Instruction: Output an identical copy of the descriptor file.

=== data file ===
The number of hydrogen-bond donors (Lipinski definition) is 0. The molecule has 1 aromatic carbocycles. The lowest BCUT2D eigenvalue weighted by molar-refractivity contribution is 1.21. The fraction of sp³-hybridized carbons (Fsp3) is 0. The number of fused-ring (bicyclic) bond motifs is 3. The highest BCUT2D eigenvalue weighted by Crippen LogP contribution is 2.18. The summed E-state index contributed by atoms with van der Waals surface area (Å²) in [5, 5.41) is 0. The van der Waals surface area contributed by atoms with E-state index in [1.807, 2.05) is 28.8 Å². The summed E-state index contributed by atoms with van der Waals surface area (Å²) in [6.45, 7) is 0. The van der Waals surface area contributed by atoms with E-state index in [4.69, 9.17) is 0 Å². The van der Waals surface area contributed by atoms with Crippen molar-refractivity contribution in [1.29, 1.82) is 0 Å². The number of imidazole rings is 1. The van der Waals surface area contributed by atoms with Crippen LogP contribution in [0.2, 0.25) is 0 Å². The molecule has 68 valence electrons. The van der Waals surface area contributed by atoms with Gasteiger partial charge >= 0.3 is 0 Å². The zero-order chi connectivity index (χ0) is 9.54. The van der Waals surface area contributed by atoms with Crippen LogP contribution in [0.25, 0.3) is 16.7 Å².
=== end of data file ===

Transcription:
The number of hydrogen-bond donors (Lipinski definition) is 0. The molecule has 1 aromatic carbocycles. The lowest BCUT2D eigenvalue weighted by molar-refractivity contribution is 1.21. The fraction of sp³-hybridized carbons (Fsp3) is 0. The number of fused-ring (bicyclic) bond motifs is 3. The highest BCUT2D eigenvalue weighted by Crippen LogP contribution is 2.18. The summed E-state index contributed by atoms with van der Waals surface area (Å²) in [5, 5.41) is 0. The van der Waals surface area contributed by atoms with E-state index in [1.807, 2.05) is 28.8 Å². The summed E-state index contributed by atoms with van der Waals surface area (Å²) in [6.45, 7) is 0. The van der Waals surface area contributed by atoms with E-state index in [4.69, 9.17) is 0 Å². The van der Waals surface area contributed by atoms with Crippen molar-refractivity contribution in [1.29, 1.82) is 0 Å². The number of imidazole rings is 1. The van der Waals surface area contributed by atoms with Crippen LogP contribution in [0.2, 0.25) is 0 Å². The molecule has 68 valence electrons. The van der Waals surface area contributed by atoms with Gasteiger partial charge >= 0.3 is 0 Å². The zero-order chi connectivity index (χ0) is 9.54. The van der Waals surface area contributed by atoms with Crippen LogP contribution in [0.25, 0.3) is 16.7 Å².